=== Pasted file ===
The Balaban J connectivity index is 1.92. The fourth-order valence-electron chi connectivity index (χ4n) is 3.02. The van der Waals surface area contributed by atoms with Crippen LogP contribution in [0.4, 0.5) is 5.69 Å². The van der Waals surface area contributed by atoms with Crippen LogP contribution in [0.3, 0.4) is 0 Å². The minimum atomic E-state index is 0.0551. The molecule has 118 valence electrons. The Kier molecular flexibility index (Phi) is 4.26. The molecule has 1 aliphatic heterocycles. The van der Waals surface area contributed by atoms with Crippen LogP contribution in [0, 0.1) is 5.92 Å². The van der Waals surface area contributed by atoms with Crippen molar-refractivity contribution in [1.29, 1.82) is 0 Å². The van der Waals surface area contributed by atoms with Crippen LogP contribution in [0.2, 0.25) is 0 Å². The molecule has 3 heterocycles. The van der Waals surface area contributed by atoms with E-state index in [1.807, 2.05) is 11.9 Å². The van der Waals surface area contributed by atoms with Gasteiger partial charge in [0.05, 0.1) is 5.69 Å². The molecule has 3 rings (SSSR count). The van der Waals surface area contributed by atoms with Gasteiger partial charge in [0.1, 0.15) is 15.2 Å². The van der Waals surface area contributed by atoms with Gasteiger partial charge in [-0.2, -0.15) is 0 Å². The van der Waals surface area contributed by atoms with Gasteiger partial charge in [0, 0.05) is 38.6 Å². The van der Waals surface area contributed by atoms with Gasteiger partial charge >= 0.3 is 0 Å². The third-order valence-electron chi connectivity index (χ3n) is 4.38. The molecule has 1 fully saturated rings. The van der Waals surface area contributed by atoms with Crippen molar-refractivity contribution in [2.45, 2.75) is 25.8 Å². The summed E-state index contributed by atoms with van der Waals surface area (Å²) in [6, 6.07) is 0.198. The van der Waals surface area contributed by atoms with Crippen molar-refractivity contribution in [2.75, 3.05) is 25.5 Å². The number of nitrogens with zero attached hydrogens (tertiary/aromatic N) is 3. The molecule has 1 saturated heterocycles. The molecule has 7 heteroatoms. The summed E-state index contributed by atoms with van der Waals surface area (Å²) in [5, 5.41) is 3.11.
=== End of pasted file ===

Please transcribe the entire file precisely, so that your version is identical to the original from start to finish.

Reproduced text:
The Balaban J connectivity index is 1.92. The fourth-order valence-electron chi connectivity index (χ4n) is 3.02. The van der Waals surface area contributed by atoms with Crippen LogP contribution in [0.4, 0.5) is 5.69 Å². The van der Waals surface area contributed by atoms with Crippen LogP contribution in [0.3, 0.4) is 0 Å². The minimum atomic E-state index is 0.0551. The molecule has 118 valence electrons. The Kier molecular flexibility index (Phi) is 4.26. The molecule has 1 aliphatic heterocycles. The van der Waals surface area contributed by atoms with Crippen LogP contribution in [0, 0.1) is 5.92 Å². The van der Waals surface area contributed by atoms with Crippen molar-refractivity contribution in [1.29, 1.82) is 0 Å². The van der Waals surface area contributed by atoms with Crippen LogP contribution in [0.2, 0.25) is 0 Å². The molecule has 3 heterocycles. The van der Waals surface area contributed by atoms with E-state index in [1.807, 2.05) is 11.9 Å². The van der Waals surface area contributed by atoms with Gasteiger partial charge in [0.05, 0.1) is 5.69 Å². The molecule has 3 rings (SSSR count). The van der Waals surface area contributed by atoms with Gasteiger partial charge in [0.1, 0.15) is 15.2 Å². The van der Waals surface area contributed by atoms with Gasteiger partial charge in [-0.2, -0.15) is 0 Å². The van der Waals surface area contributed by atoms with Gasteiger partial charge in [0, 0.05) is 38.6 Å². The van der Waals surface area contributed by atoms with Gasteiger partial charge >= 0.3 is 0 Å². The third-order valence-electron chi connectivity index (χ3n) is 4.38. The molecule has 1 fully saturated rings. The van der Waals surface area contributed by atoms with Crippen molar-refractivity contribution in [2.45, 2.75) is 25.8 Å². The summed E-state index contributed by atoms with van der Waals surface area (Å²) in [6, 6.07) is 0.198. The van der Waals surface area contributed by atoms with Crippen molar-refractivity contribution in [2.75, 3.05) is 25.5 Å². The number of nitrogens with zero attached hydrogens (tertiary/aromatic N) is 3. The molecule has 1 saturated heterocycles. The molecule has 7 heteroatoms. The summed E-state index contributed by atoms with van der Waals surface area (Å²) in [5, 5.41) is 3.11.